I have learned, through a hard apprenticeship, that monsters also live in silence. That it is in darkness and silence -- and the darkness created by silence -- that the greatest horrors live. When we cannot or do not give voice to that which terrifies us, to that which harms us, to that which paralyzes us, it continues to grow. It thrives on the fear and the darkness and the shame.
It is by telling our stories that we turn on the light, throw open the shades, illuminate the dark corners and drive the evil, the pain, the shame away.
Where there is light, no darkness can live.
People ask me all the time why I "insist" on telling my story. Why I continue showing up -- at open mics, in classrooms, at support groups and protests and lobby days, on the blank page and the pixelated screen of LJ -- and baring my wounds and scars, shining my light into the dark corners of my self and my past, dredging up the painful past. "Why can't you just keep calm? Why can't you just move on? Why can't you keep quiet, now that it's all over?" They ask this, all. the. time.
And all I can tell them is, every time I tell my story, someone hears the most important sentence in the English language: "You are not alone."
Every time I tell my story, someone comes up to me afterwards, leaves me a comment, sends me a private message: "Me too. Thank you."
I know what it meant for me to hear the stories of people who survived what I did, and the hope it gave me as I lay there in the dark, too terrified to move. I know that it gave me the courage to throw the switch and turn on the light.
I know that stories saved my life.
I know -- because I've been told -- that my story saves lives.
So, no, I won't keep calm. I won't keep quiet.
You keep calm and carry on.
I'm going to keep speaking up and change the world.
- Current Mood: optimistic
And when I chose to live
It was no joy,
It's just a line I crossed..."
Dar Williams, "After All"
Curled on the couch, under my Winnie the Pooh quilt, willing my body to stop breathing. Too exhausted and too numb to even cry anymore. Just wanting to lie there and die. Knowing that there is 30 days worth of my medication and a full glass of water on the coffee table. Knowing that I could make it stop, finally stop, if I wanted.
"Please, just leave me here to die." My own voice, strange in my ears.
"Is that what you want?" Her eyes are flinty.
"Do you want to leave? Do you want me to take you out of here?"
And my life changed, in one word.
"Are you coming home?" My ex's voice on the other end of the phone, both pitiful and hostile.
"It's over then?"
And my life changed, with the push of the End Call button.
"I'm leaving for Houston this morning. Are you coming with me or not?" She doesn't even look up from the box she's packing.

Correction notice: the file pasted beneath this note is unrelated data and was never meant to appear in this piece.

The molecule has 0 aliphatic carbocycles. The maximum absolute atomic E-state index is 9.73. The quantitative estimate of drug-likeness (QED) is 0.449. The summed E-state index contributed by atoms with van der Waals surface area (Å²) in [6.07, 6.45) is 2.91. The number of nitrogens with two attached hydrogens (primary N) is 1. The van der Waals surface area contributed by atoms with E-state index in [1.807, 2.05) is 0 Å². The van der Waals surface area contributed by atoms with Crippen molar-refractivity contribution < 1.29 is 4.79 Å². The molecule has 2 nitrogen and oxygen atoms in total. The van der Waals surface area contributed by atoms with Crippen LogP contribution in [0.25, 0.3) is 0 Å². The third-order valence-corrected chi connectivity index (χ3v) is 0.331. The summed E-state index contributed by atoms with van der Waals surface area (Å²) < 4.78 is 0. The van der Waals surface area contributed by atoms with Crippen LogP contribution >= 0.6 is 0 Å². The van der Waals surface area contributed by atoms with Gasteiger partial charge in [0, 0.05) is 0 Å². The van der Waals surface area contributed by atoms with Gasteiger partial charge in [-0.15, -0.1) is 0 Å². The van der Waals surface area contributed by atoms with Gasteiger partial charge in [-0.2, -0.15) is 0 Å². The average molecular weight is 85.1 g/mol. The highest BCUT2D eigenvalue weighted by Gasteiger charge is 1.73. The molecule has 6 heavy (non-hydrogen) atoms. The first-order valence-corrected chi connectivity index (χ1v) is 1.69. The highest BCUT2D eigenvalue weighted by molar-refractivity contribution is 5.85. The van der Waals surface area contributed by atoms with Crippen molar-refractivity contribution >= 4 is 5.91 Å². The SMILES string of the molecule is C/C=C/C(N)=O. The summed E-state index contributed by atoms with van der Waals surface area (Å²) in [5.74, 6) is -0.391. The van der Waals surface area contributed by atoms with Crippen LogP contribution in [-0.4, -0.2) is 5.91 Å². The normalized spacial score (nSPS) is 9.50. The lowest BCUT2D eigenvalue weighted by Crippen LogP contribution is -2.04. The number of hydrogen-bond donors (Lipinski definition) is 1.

"No." The word's out of my mouth before I know it.
"We're done then?"
And my life changed, with the slamming of a door and the roar of a truck engine.
"Are you busy tomorrow after work?" I stare at the words on the screen, a message from OK Cupid.
"No." I type, shakily.
"Would you like to have coffee?"
And my life changed, with a soft smile and a Mexican mocha.
"I think I want to kiss you. Is that OK?" Somehow a couple shots trump my shyness.
And my life changed, in the touch of skin on skin.
"So, do you ever regret it -- the leaving, the divorce, any of it?" I get that question a lot.
"So it was worth it?"
And my life's never been the same.
One of the hardest things for people who are survivors of abuse to learn is that it's OK for us to say "No." We learn early on, especially if we are abused as children, that we have no right to our autonomy and no right to set boundaries. We are taught that if we do say no, it will not be respected -- our boundaries will be breached, our bodies violated. We learn to say yes when we mean no, because it gives us a fragile sense of control -- that whatever happens, we in some way let it happen. Which of course gives rise to the cycle of shame and self-blame that is also the hallmark of the survivor.
I've spent most of the last two decades in therapy, and have spent much of that time reclaiming my ability to say no. To say no to things that insult my soul, that compromise my bodily integrity, that give me bad vibes, that I just plain do not want.
I've gotten pretty good at saying no, though there are days when I still shrink at the idea of making someone angry or disappointing someone with a no.
What no one told me is that learning to say no to things you don't want isn't the hardest part.
Learning to say yes to the things you do want is exponentially harder.
Maybe it's because learning early on that your nos will be disregarded teaches you that your yesses, your desires, your wants, don't matter either. That it's not worth wanting something, dreaming about something, because ultimately no one cares.
Saying no is only half of claiming your power. Learning to say yes is the other half.
When I finally learned to say no -- to emotional battery, to poverty, to manipulation and sexual humiliation and shame and putting myself always last -- I crossed a line into who I could be.
But it wasn't until I started to say yes that I found myself standing in my own power, in my own country, in my own worth.
That's what you said when you left town
But I fear that on my worst days
I might go myself
And I will burn that fucker down..."
---- Lauren O'Connell, "I Will Burn You Down"
It is a curious feature of North Texas geography that nearly every home eventually ends up with cracks in the walls. I'm told it's a function of our propensity for drought, coupled with the dry sandy soil and the extreme summer heat. Even the finest homes have tiny spiderweb cracks in their walls. These are most often hidden behind layers of spackle, of wallpaper, of stucco, of paint. People spend a lot of time and money patching these fissures, trying to stop them before they spread from baseboard to ceiling molding, before they yawn wide and truly disfigure their homes.